Um, wow. How do I follow up a blogpost like last week's? Thanks so much, everyone, for your enthusiastic congratulations and well-wishes on my agent acquiring notice. This week I've started to plow through my revisions, rethinking characters and scenes and gasp--even the beginning page of the novel. So far I'm happy with my tweakings and slashings. I'm not a writer who detests revising/editing, so all is well. (Don't tell anyone, but I'm actually having fun doing it.)
Less stupendous but still important and delightful news:
1. I passed 300 followers! Welcome to the blog, all my new cyberbuddies.
2. Since mid-March, I've received FIVE new blog awards. Many thanks to the following people (visit their sites via their names/award icons on my sidebar):
One Lovely Blog Award from Michelle Merrill
Powerful Woman Writer Award from Tyrean Martinson
From Me to You Award from PK Hrezo
Encouraging Blogger Award from Lindsay Currie
Versatile Blogger Award from Carolyn Arnold
And now, for the writer tip part of my post: a story beginning makeover.
If you're an old follower experiencing deja vu, it's because I used a longer version of this post last year (what can I say? I'm busy revising for my lovely agent).
She had arrived for the summer.
Jane Brownwell looked around crossly, putting her suitcase down. Here she was at last after a long hot bus ride, and Aunt's May's house looked really boring. Across from the dining room window was a table, round and plain. Faded doilies were placed across the top of the couch. Another doily was spread out under a collection of flowers in a vase, on the coffee table. Most of the flowers in the vase were wilted and droopy. The couch was a mess, all saggy and stained with tea.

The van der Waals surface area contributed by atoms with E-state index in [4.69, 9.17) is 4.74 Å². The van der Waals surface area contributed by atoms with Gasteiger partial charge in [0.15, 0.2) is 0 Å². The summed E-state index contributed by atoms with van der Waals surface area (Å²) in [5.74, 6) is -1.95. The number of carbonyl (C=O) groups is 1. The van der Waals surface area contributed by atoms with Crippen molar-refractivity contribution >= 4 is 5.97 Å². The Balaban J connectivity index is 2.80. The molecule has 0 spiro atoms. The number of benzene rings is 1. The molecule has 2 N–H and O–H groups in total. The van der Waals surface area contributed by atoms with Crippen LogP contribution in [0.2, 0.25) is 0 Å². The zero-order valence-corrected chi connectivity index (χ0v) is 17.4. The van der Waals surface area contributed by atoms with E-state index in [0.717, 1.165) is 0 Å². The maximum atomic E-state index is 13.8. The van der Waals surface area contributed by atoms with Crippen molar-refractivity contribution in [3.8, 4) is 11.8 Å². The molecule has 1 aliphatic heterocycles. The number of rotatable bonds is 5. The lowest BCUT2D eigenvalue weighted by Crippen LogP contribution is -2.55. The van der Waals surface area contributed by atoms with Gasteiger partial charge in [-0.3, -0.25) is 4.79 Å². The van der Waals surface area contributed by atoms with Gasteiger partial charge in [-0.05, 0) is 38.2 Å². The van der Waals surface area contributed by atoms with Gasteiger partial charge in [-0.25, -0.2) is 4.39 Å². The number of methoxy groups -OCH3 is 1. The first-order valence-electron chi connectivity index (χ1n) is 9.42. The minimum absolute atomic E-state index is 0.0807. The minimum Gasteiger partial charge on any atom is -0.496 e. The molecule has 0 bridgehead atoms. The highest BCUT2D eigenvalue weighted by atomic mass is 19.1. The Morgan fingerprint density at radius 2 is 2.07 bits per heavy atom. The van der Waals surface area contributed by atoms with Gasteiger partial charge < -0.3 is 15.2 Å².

It was horrible! How was she expected to stay here for an entire summer?
This passage introduces conflict, albeit the overused theme of arriving somewhere new for the summer and hating it. However, it could be written a lot more colorful and interesting. I'd change Jane's name to something more current and interesting. I'd omit adverbs and replace weak "was" verbs with more vibrant/active verbs. Otherwise, the reader will be as bored as Jane by the description of her surroundings.
She had arrived for the summer.
Lacey Brownwell dropped her suitcase with a thump, and glared at the inside of Aunt May's house. BO-ring. Not much to look at, and certainly not worth the sweaty eight-hour bus ride getting here. A plain round table stood across from the dining room window, while faded doilies draped themselves like limp and bedraggled butterflies across the back of a tea-stained couch. The vase of flowers on the coffee table pinned yet another sad doily to the coffee table. The flowers drooped, wilted beyond recognition.
Horrible. Her mother expected her to stay here for an entire summer?
More active sentences used here; the subjects are doing the actions--the table stands, the doilies drape, etc. I added specific details, like an 8-hour bus ride versus a long one, and a sweaty bus ride versus a hot one. A bit more voice added, too.
The doilies also serve as a narrative interpretation of how Lacey is feeling or viewing her new surroundings (limp, pinned to her circumstances). Narration can be a filter through which the setting is viewed through the main character's eyes.
And the changes didn't affect the word count much. The first example was 108 words, the second 103--using basically the same information, just assembled differently.
Do you enjoy revising or do you HATE it? A necessary evil, like grocery shopping?
Do you lapse into "was" and "were" verbs when you describe characters & places?
Have you ever written a story where the main character arrives somewhere new for the summer? (I have.)